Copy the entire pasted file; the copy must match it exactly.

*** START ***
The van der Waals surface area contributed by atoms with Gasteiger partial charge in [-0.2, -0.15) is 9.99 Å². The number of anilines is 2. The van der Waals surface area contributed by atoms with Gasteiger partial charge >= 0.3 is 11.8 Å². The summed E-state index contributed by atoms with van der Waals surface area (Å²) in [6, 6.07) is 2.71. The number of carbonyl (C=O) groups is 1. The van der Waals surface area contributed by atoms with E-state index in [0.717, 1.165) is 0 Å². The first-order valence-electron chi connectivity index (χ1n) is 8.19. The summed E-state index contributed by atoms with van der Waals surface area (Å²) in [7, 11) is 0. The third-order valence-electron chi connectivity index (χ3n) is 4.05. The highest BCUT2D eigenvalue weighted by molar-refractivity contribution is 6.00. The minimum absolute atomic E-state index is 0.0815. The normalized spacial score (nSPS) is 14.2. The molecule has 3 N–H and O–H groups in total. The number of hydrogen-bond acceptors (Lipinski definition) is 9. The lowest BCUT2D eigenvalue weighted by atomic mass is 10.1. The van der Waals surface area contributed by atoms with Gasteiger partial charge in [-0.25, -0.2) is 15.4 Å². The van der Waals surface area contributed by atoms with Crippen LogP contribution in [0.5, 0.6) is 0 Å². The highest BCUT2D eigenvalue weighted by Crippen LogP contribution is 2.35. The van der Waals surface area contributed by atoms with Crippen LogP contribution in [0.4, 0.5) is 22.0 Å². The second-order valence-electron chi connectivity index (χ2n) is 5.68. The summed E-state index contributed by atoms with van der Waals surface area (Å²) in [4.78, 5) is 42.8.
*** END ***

The van der Waals surface area contributed by atoms with Gasteiger partial charge in [-0.2, -0.15) is 9.99 Å². The number of anilines is 2. The van der Waals surface area contributed by atoms with Gasteiger partial charge >= 0.3 is 11.8 Å². The summed E-state index contributed by atoms with van der Waals surface area (Å²) in [6, 6.07) is 2.71. The number of carbonyl (C=O) groups is 1. The van der Waals surface area contributed by atoms with E-state index in [0.717, 1.165) is 0 Å². The first-order valence-electron chi connectivity index (χ1n) is 8.19. The summed E-state index contributed by atoms with van der Waals surface area (Å²) in [7, 11) is 0. The third-order valence-electron chi connectivity index (χ3n) is 4.05. The highest BCUT2D eigenvalue weighted by molar-refractivity contribution is 6.00. The minimum absolute atomic E-state index is 0.0815. The normalized spacial score (nSPS) is 14.2. The molecule has 3 N–H and O–H groups in total. The number of hydrogen-bond acceptors (Lipinski definition) is 9. The lowest BCUT2D eigenvalue weighted by atomic mass is 10.1. The van der Waals surface area contributed by atoms with Gasteiger partial charge in [-0.25, -0.2) is 15.4 Å². The van der Waals surface area contributed by atoms with Crippen LogP contribution in [0.5, 0.6) is 0 Å². The highest BCUT2D eigenvalue weighted by Crippen LogP contribution is 2.35. The van der Waals surface area contributed by atoms with Crippen LogP contribution in [0.4, 0.5) is 22.0 Å². The second-order valence-electron chi connectivity index (χ2n) is 5.68. The summed E-state index contributed by atoms with van der Waals surface area (Å²) in [4.78, 5) is 42.8.